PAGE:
Speaking at a Polis event at the LSE, Shirky, a professor at New York University and author of 'Here Comes Everybody', argued that bloggers need to find new ways of organising themselves if they are to be a suitable substitute for newspapers.
Further to his comments about the need for control of online group action, Shirky - who writes about the impact of online interaction for society and media - said the threat of urban newspapers disappearing posed problems for maintaining local democracy.
"I am sceptical that without some higher degree of social coordination a loose collection of bloggers will be able to pay enough attention to what is going on at the local level to keep city councils from descending into corruption," Shirky said.
"Of all the challenges posed by transferring from old media models to new media models that is the biggest."
Shirky said new methods of organisation are required for bloggers; he suggested they should operate along the lines of traditional newspaper structures.
"I don't think the gap the newspapers are going to leave can be filled by the bloggers and I think the real work is around social models that coordinate bloggers that get people to perform different functions," he said.
"'I'll report but you write the coverage' or ''I've got this piece of knowledge who’s got something else', because unless you have something like a newsroom I don't think it is going to work."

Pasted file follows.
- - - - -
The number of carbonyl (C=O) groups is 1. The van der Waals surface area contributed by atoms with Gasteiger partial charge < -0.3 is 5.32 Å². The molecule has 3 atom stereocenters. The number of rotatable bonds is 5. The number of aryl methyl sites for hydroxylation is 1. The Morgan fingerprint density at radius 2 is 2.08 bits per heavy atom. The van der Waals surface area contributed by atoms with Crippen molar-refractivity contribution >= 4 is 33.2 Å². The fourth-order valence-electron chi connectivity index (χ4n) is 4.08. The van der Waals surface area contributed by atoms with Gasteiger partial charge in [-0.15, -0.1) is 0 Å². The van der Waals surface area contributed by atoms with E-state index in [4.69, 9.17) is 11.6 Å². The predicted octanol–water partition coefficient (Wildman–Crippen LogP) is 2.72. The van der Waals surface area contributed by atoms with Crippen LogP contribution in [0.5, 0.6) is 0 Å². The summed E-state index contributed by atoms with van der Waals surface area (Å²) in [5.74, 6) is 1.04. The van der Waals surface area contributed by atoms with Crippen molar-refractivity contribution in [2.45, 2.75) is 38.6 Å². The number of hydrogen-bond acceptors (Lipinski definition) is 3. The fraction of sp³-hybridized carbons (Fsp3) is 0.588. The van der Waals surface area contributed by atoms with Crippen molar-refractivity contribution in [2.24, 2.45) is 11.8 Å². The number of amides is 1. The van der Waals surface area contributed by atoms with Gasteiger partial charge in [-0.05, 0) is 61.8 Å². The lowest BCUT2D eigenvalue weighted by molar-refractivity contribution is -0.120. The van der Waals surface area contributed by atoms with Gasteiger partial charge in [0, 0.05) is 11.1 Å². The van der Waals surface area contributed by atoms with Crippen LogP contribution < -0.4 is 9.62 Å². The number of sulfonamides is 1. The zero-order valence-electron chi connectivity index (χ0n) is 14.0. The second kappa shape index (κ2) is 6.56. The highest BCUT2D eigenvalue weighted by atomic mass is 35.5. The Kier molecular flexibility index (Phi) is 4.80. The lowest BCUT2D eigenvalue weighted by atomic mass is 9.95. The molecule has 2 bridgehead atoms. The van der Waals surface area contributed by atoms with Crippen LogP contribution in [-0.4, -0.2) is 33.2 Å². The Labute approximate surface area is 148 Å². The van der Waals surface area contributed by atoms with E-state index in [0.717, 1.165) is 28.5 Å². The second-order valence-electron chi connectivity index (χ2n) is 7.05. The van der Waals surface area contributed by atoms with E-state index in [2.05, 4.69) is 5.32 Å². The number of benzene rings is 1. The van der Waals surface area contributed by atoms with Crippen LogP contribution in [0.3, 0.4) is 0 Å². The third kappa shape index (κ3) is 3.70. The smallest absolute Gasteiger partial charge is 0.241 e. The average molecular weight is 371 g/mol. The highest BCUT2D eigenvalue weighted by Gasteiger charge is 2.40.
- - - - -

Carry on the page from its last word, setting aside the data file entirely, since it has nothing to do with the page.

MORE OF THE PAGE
While Shirky said he had no sympathy for the failure of newspaper business model, he said it was crucial to replace the newspaper's role in reporting government.
"The problems of newspapers are so much of their own making its hard to show an ounce of pity. The people who go down to see the government every day though, just to take a look and see if something is going on - the loss of that function is pretty big.”
“We have to find another way to subsidise journalism. Journalism has never paid for itself and the illusion it did being touted by newspapers is because they don’t want to call too much attention to their brokenness of their business."
He argued that the UK might be better placed to operate a corporate business model than the US, where he sees different and faster types of structural change.
"It's going to be hard because we have never been very fast to reach for our wallets to pay for content online. I think it will be more comfortable here than in the US where we are moving much more to a vigorous non-profit world," he said.
Journalism.co.uk also spoke to Clay Shirky ahead of the event: he explained his 'changed' belief, that there now need to be checks and balances in place if 'aggregate public opinion' via the web is used to prioritise items on the government's agenda.